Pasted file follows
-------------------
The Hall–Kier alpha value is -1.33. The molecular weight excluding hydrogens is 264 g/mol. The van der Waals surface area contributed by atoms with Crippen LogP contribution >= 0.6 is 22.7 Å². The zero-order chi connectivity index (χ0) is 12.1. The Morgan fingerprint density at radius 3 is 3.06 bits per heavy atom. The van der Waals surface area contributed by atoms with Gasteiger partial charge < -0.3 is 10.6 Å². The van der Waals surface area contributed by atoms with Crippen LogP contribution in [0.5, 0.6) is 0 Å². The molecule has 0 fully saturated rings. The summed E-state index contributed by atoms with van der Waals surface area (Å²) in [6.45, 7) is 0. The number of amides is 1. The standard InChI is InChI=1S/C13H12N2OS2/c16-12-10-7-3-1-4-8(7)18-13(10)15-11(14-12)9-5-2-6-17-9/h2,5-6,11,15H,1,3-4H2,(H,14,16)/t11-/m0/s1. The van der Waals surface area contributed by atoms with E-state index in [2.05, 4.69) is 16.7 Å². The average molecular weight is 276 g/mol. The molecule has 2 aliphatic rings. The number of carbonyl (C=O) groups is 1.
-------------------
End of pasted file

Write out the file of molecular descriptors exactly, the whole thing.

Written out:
The Hall–Kier alpha value is -1.33. The molecular weight excluding hydrogens is 264 g/mol. The van der Waals surface area contributed by atoms with Crippen LogP contribution >= 0.6 is 22.7 Å². The zero-order chi connectivity index (χ0) is 12.1. The Morgan fingerprint density at radius 3 is 3.06 bits per heavy atom. The van der Waals surface area contributed by atoms with Gasteiger partial charge < -0.3 is 10.6 Å². The van der Waals surface area contributed by atoms with Crippen LogP contribution in [0.5, 0.6) is 0 Å². The molecule has 0 fully saturated rings. The summed E-state index contributed by atoms with van der Waals surface area (Å²) in [6.45, 7) is 0. The number of amides is 1. The standard InChI is InChI=1S/C13H12N2OS2/c16-12-10-7-3-1-4-8(7)18-13(10)15-11(14-12)9-5-2-6-17-9/h2,5-6,11,15H,1,3-4H2,(H,14,16)/t11-/m0/s1. The van der Waals surface area contributed by atoms with E-state index in [2.05, 4.69) is 16.7 Å². The average molecular weight is 276 g/mol. The molecule has 2 aliphatic rings. The number of carbonyl (C=O) groups is 1.